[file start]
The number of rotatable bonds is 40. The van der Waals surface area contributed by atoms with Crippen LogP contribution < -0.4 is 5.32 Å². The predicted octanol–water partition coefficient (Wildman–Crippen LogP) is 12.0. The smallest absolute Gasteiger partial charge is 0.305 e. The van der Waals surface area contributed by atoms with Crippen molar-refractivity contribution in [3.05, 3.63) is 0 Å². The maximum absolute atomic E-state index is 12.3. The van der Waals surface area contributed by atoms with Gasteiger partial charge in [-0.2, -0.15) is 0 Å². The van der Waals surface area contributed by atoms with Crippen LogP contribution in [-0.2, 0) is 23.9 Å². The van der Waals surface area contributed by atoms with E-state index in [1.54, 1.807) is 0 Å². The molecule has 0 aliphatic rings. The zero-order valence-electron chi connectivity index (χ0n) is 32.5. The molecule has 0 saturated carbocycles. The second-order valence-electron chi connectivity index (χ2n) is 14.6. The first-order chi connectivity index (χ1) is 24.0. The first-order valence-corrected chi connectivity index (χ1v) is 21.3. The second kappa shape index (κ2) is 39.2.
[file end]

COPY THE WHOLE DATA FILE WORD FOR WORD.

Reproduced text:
The number of rotatable bonds is 40. The van der Waals surface area contributed by atoms with Crippen LogP contribution < -0.4 is 5.32 Å². The predicted octanol–water partition coefficient (Wildman–Crippen LogP) is 12.0. The smallest absolute Gasteiger partial charge is 0.305 e. The van der Waals surface area contributed by atoms with Crippen molar-refractivity contribution in [3.05, 3.63) is 0 Å². The maximum absolute atomic E-state index is 12.3. The van der Waals surface area contributed by atoms with Gasteiger partial charge in [-0.2, -0.15) is 0 Å². The van der Waals surface area contributed by atoms with Crippen LogP contribution in [-0.2, 0) is 23.9 Å². The van der Waals surface area contributed by atoms with E-state index in [1.54, 1.807) is 0 Å². The molecule has 0 aliphatic rings. The zero-order valence-electron chi connectivity index (χ0n) is 32.5. The molecule has 0 saturated carbocycles. The second-order valence-electron chi connectivity index (χ2n) is 14.6. The first-order chi connectivity index (χ1) is 24.0. The first-order valence-corrected chi connectivity index (χ1v) is 21.3. The second kappa shape index (κ2) is 39.2.